Hall Returns to State
Hospital After 24 Hours
Jacob C. Hall, who escaped
tha .tita hnonital for the in-
1 1 v ill mi "
sane Friday night about- 1
o'clock, was returned to the hos
pital last night after 24 hours
absence. Hail went . -
on the automobile stage leaving
here about 7 o'clock and was
pecked up in Portland by city of
ficials. An attendant rho s
in Portland for. another patient
brought Hall with him.
GOOD WILL IS SHOWN.
TOKIO. Jan. 28. That japan
has not abandoned her racial
equality proposal was made clear
by Viscount Uchlda, minister of
foreign affairs, who in answering
inquiries m the diet todsy sad it
would be Introduced In the coun
cils of the league of nations if a
suitable opportunity presented:
otherwise it would he withheld.
Tii a matter was most Important
and must be presented at the right
moment. At all events, he de
clared, Japan has no intention to
cease Its effort, even If it required
years. He was confident of final
I THE WEATHER
Rain ; strong to whole south
PARIS. Jan. 29. The British
premier told French newspaper
men tonirht Great Britain would
show the utmost good will In the
(Mr. Lloyd George expressed his
belief that the Germans would not
lite the terras greatly, but n
nntieina ted no difficulty in col
lectins the -xDort tax. Control
would be made by a German of
ficial; he said, but the teparations
rommission would have to accept
th Nominee and would have
nnwer to demand bis. removal
German exports could be checked
by returns from importing couu
tries.; j ;
' POLICE CHANGES MADE.
McMinville Lodqe Has
Clever Theatre Troop
Of professional class was the
production of "It Pays to Adver
tise." given at the Elks Ha" last
night bv a troupe from McMin
ville lodge. Remarkable talent
was shown In practically all of
the parts, and the Salem mem
bers of the lodge paid the visiting
Dliment of crowd-
i. .a hail far nast the standing
room point. Scores were unable
tn. t inin the hall at all.
The production Is a compliment
which it is understood the Salem
lodge will pay back by 'staging
a production in MOiinnvme m
the near future.
Y.M.C.A. Workers Will m
Speak at Churcn services
Harrv v. Stone, of Portland.
one of the leading Y.M.C.A. men
In America, will be tne speaaer
at the First Presbyterian Church
at the morning church service to
day. George T. Pratt, the suc
cessful industrial secretary of the
Y.M.C.A. in Wendiing. Ore., win
be the speaker at the evening
service at 7:30.
"Mistland" Is Good
O. A. C. .presided and addresses
were madfc by H. W. Stone. Dr.
C. H. Puhler; Industrial secretary
of the Pacific region of San Fran
cisco. George Irving and Carle
The personnel of the Interstate
committee elected at a business
session of the convetnion yester
day includes ! the re-election tor
the three-year term of Estes Sned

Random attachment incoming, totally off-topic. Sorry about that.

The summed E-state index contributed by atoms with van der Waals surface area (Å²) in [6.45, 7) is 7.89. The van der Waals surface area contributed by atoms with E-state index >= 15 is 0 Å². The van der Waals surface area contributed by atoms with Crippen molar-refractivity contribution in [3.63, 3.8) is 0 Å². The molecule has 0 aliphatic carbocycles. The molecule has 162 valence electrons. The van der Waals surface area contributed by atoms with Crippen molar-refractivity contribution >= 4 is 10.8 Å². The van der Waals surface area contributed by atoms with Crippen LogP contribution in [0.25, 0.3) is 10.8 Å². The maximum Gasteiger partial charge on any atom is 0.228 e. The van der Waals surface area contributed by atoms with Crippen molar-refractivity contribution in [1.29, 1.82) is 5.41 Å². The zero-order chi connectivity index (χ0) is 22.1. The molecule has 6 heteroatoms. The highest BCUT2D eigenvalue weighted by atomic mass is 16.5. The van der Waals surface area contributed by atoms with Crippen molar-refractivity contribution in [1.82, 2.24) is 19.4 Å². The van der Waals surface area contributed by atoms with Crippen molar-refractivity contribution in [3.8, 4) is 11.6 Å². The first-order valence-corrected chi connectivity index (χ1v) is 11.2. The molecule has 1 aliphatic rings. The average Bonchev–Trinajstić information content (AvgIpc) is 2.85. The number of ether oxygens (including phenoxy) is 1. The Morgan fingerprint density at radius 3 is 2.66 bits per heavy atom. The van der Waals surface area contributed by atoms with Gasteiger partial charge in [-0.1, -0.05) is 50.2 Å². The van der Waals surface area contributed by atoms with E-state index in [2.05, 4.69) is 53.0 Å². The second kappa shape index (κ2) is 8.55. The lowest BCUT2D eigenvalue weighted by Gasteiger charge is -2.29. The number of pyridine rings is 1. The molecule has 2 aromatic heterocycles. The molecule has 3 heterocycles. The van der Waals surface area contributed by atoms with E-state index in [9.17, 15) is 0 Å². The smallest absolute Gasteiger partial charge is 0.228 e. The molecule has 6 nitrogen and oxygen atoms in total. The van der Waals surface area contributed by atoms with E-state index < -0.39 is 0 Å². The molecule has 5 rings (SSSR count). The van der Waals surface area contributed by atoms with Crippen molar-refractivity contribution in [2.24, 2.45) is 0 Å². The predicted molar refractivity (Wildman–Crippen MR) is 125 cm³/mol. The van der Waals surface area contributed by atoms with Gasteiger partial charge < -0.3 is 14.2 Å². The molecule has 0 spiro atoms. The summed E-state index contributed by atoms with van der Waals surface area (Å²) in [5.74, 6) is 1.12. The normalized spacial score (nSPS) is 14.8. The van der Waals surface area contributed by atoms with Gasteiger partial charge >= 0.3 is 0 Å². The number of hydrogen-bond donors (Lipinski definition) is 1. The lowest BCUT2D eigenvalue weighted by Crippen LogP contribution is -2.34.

ecor of Portland: Huntington
Taylor of Coeur d'lene: John C.
Mann ot Medrord, and ueorge ..
Halvorsen of Salem. For the two
year term George II. Billings of
Ashland was elected.
The sum of $27,414 was voted
by the convention to defray the
expenses of the Interstate work of
the Y. M. CJ A: In Oregon and
Idaho for the year 1921.
At the close of the services In
the various churches of the city
the convention will convene for a
farewell service In the Presbyter
ian church at 9 o'clock, when
brief talks will be given and a
good fellowship circle held, after
which the convention win adjourn
WASHINGTON, aJn. 29.
Growing discontent over the new
system ot framing big appropria
tion measures br6ke in the house
today with unexpected fury.
The upshot was the riddling of
the eight million dollar diplomat
ic and consular bill on points of
order." . . . . .
There was no general attempt
to wreck the bill, members1 simp
ly seeking to register violent op
position to the manner . ot its
framing. One member however,
attacked Item after item and they
went out as without authority of
law. . . . .
The attack served as a warning
of what mav be expected next
week when the house begina con
federation of the army and the
naval appropriation bills It gave
leaders cium for serious tnougni
as to whether the supply bill
could be put through before March
4Ieretofore the diplomatic bill
has been prepared by the foreign
afafirs committee. In tonch with
needs' of the service. Under the
new system ranking Republican
and Democratic members of the
PARIS, . Jan. 29. Fall agree
ment, on reparations, German dis
armament and all other Important
questions before - It had been
reached by the supreme council
when It adjourned th!a evening
to meet In London February 21. .
Allie Htaad I'sited
The greatest result obtained
was. as Premier Br land expressed
it. "maintenance by the allies of
a front as united in making peace
as in waging war. - Count Sforxa.
Italian foreign minister and M.
Briand said the conference result
ed to the satisfaction of all con
A protocol was signed approv
ing the reparations scheme as
agreed by the special committee
and also the report on the dis
armament of Germany as present
ed by the military committee.
Germany must disarm by July 1,
disbanding all her civic . guards
not provided for in the peace
Germany will be called on to
pay in annuities on a sliding scale
224.000.000. 000 gold marks. Her
exports, in addition, bear an ex
port duty of 12 per cent for the
allies. On the basis' of last years
exports this would give the allies
1.260.000,000 gold marks or IS
per cent of whatever money ia
which the exports are paid for.
Thus, it Is estimated, . the first
payment mad by 'Germany will
be 3,250,000.000 gold marks, the
export tax being paid In cash.
Gertnaa rraalties Adopted
It Is pointed out that besides
being a sure method of collection.
It will act as a protective tariff
In countries near Germany jrfclch .
are likely to be flooded with
goods made la Germany at low
Penalties agreed on for viola
tion will apply to all agreements
alike reparations, disarmaments
and coal deliveries. A res tare of
the reparation plan, from the
French point of view, is that It
associates the allies In the bene
fits of Germany's prosperity. .
Seizure of German customs was
added as fourth of the penalties
adopted. The other three are:
extension of the area of occb pa-
foreign affairs committee were I tion; occupation or the Ruhr d It
transfer red to a consolidated ap-jtriet; refusal to admit Germany
TORTLAND. Jan. 29. Mayor
George L. Baker today announced